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Product Details

  • ISBN-13: 9780061750526
  • Publisher: HarperCollins Publishers
  • Publication date: 4/13/2010
  • Series: P.S. Series
  • Pages: 343
  • Sales rank: 234,162
  • Product dimensions: 5.30 (w) x 7.90 (h) x 1.10 (d)

Meet the Author

Paulo Coelho, born in Rio de Janeiro in 1947, is one of the bestselling and most influential authors in the world. The Alchemist, The Pilgrimage, The Valkyries, Brida, Veronika Decides to Die, Eleven Minutes, The Zahir, The Witch of Portobello, The Winner Stands Alone, Aleph, Manuscript Found in Accra, and Adultery, among others, have sold 150 million copies worldwide.

Biography

His books have been translated into 56 languages, topped bestseller lists throughout the world, and scored him such celebrity fans as Julia Roberts, Bill Clinton, and Madonna; yet for Brazilian publishing phenom Paulo Colho, the road to success has been strewn with a number of obstacles, many of them rooted in his troubled past.

As a youth, Coelho was expected to follow in the footsteps of his father, a professional engineer. When he rebelled, expressing his intentions to become a writer, his parents had him committed to a psychiatric hospital where he was subjected to electro-shock therapy. He left home to join the 1970s countercultural revolution, experimenting with drugs, dabbling in black magic, and getting involved in Brazil's bohemian art and music scene. He teamed with rock musician Raul Seixas for an extremely successful songwriting partnership that changed the face of Brazilian pop -- and put a lot of money in Coelho's pockets. He also joined an anti-capitalist organization called the Alternative Society which attracted the attention of Brazil's military dictatorship. Marked down as a subversive, he was imprisoned and tortured.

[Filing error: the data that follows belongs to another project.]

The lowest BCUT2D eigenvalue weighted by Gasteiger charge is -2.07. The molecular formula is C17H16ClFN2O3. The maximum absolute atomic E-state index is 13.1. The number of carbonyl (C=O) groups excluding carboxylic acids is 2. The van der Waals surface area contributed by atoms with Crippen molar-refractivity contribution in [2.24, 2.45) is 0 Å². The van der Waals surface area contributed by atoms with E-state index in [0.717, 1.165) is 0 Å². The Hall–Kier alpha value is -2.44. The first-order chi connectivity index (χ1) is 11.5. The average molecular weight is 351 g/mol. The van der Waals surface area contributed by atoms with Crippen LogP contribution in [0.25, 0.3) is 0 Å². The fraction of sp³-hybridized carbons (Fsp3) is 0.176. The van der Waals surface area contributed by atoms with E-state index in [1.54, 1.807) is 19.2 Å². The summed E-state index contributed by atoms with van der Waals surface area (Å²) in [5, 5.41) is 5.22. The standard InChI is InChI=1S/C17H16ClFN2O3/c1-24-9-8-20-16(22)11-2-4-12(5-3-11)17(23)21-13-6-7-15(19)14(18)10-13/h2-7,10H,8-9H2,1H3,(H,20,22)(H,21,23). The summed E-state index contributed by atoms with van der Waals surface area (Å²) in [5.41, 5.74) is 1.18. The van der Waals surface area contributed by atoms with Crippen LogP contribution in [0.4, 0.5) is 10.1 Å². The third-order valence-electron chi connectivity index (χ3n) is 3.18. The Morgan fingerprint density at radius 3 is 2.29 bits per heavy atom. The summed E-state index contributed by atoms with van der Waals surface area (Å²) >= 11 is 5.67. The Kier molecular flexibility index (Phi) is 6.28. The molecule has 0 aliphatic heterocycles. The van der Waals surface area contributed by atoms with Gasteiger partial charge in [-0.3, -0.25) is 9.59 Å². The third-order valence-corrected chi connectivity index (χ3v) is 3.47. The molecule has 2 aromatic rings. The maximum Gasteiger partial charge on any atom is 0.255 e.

Amazingly, Coelho survived these horrific experiences. He left the hippie lifestyle behind, went to work in the record industry, and began to write, but without much success. Then, in the mid-1980s, during a trip to Europe, he met a man, an unnamed mentor he refers to only as "J," who inducted him into Regnum Agnus Mundi, a secret society that blends Catholicism with a sort of New Age mysticism. At J's urging, Coelho journeyed across el Camino de Santiago, the legendary Spanish road traversed by pilgrims since the Middle Ages. He chronicled this life-changing, 500-mile journey -- the culmination of decades of soul-searching -- in The Pilgrimage, published in 1987.